Former deputy sheriff sues county, 2 officials over alleged forced retirement

June 12, 1994|By Mike Farabaugh | Mike Farabaugh,Sun Staff Writer

A former high-ranking deputy sheriff is suing Harford County, its top executive and its chief attorney, contending that he was forced to retire last year in the wake of an inmate's death in the county detention center.

Maj. E. Dale Zepp, 56, of Bel Air was a bureau commander in charge of the jail and court services until he was coerced into retirement, according to the civil suit filed Wednesday in U.S. District Court in Baltimore.

Mr. Zepp had supervised the detention center since it opened in 1973, the suit said.

Stuart Jay Robinson, Mr. Zepp's attorney at the time, said then XTC that his client was not retiring because of the controversy over the handling of the March 1, 1992, death of inmate William Martin Ford.

Mr. Zepp's lawsuit, filed by attorney Michael D. Smigiel Sr. of Elkton, states that Mr. Zepp was forced to retire or risk losing his pension and having to pay up to $60,000 for a private attorney to defend him in possible lawsuits involving the inmate's death.

A declaration filed with the suit and signed by Sheriff Robert E. Comes says county officials had told the sheriff that Mr. Zepp would have to resign or retire before the county could reach a settlement with the Ford family.

The court documents say Mr. Zepp and Sheriff Comes believed the county would not represent them in any pending lawsuit or against any other claim filed in connection with Mr. Ford's death.

The inmate, a 28-year-old Delaware laborer who was serving 30 days for drunken driving, was found in an isolation cell with a pillowcase knotted around his neck. A Harford grand jury later decided that "no Harford County Detention Center personnel were responsible for or involved in the death of William Ford."

The grand jury's final report, issued in February, said Mr. Ford's death was a suicide or an accident that occurred while he attempted to fake his own death.

Mr. Zepp's suit alleges that County Executive Eileen M. Rehrmann and County Attorney Ernest Crofoot rushed into a $400,000 settlement with Mr. Ford's family before various investigations into the inmate's death had been completed.

The lawsuit contends that Mrs. Rehrmann and Mr. Crofoot, by forcing Mr. Zepp to retire, violated his constitutional right to due process, the Maryland Declaration of Rights, the Law Enforcement Officers' Bill of Rights, and the Personnel Policy and Procedures of the Harford County Sheriff's Office.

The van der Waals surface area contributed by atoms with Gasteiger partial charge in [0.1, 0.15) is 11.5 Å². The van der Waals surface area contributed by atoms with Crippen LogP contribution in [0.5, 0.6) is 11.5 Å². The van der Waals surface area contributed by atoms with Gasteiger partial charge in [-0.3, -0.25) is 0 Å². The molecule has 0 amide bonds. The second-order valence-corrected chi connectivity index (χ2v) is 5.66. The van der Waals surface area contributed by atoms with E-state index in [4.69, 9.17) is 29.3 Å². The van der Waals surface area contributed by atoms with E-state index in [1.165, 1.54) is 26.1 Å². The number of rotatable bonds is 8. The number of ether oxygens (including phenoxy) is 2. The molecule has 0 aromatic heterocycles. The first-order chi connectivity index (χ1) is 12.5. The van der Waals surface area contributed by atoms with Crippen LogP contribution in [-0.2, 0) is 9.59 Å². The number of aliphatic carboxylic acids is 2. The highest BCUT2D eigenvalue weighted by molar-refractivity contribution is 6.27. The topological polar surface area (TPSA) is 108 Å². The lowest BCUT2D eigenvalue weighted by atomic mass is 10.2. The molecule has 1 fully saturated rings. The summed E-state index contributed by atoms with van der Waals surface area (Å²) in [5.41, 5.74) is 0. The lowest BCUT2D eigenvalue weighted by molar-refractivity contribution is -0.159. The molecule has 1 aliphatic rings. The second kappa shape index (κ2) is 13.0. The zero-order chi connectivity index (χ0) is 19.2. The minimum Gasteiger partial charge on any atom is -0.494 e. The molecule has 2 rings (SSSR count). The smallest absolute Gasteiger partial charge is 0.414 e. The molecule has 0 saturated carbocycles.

The 15-count suit also alleges breach of contract, legal malpractice by Mr. Crofoot, conspiracy and gross negligence. Among other things, the suit claims that Mr. Zepp was not given an administrative hearing regarding his forced retirement and that Mrs. Rehrmann violated an agreement with him by saying on television that he was forced to retire because of management problems at the detention center, highlighted by the Ford case.

Mr. Zepp is seeking reinstatement, lost wages with interest and unspecified punitive damages.

"The lawsuit speaks for itself," said Mr. Smigiel. "How can you place an accurate figure on a man's reputation after 33 years of service is wiped out?"

Jefferson L. Blomquist, the deputy county attorney, said Thursday that neither Mrs. Rehrmann nor Mr. Crofoot would comment on the suit.

Mr. Blomquist also said the lawsuit was "unfounded" and the allegations "untrue."

He said he met with Mr. Zepp several times and told him that the Ford family's attorney, William F. Gately Jr., was going to allege that Mr. Ford had been murdered and that there had been a cover-up by jail personnel.

"I never said I believed that, but that Mr. Gately was making those allegations," Mr. Blomquist said.

A settlement with Mr. Ford's family was being negotiated at that time, and Mr. Zepp was told that Mr. Gately was talking more than money, that the inmate's family wanted changes at the detention center, Mr. Blomquist said.

"We laid out all the options and told Sheriff Comes, Lt. Col. Thomas Broumel [the deputy sheriff] and Mr. Zepp that if they wanted to settle and be protected from any further liability, then changes would have to be made.

"It was explained to Mr. Zepp that Mr. Gately and the Ford family wanted Mr. Zepp exposed [to possible future liability].

"Mr. Zepp's attorney . . . understood what was happening," Mr. Blomquist said. "In the original draft, Mr. Zepp was not protected [from further liability]. In the final agreement, he was. Mr. Zepp knew or should have known that long before he submitted his resignation."

Mr. Blomquist also said he does "not recall any public statement made by Mrs. Rehrmann in which she mentioned Mr. Zepp."

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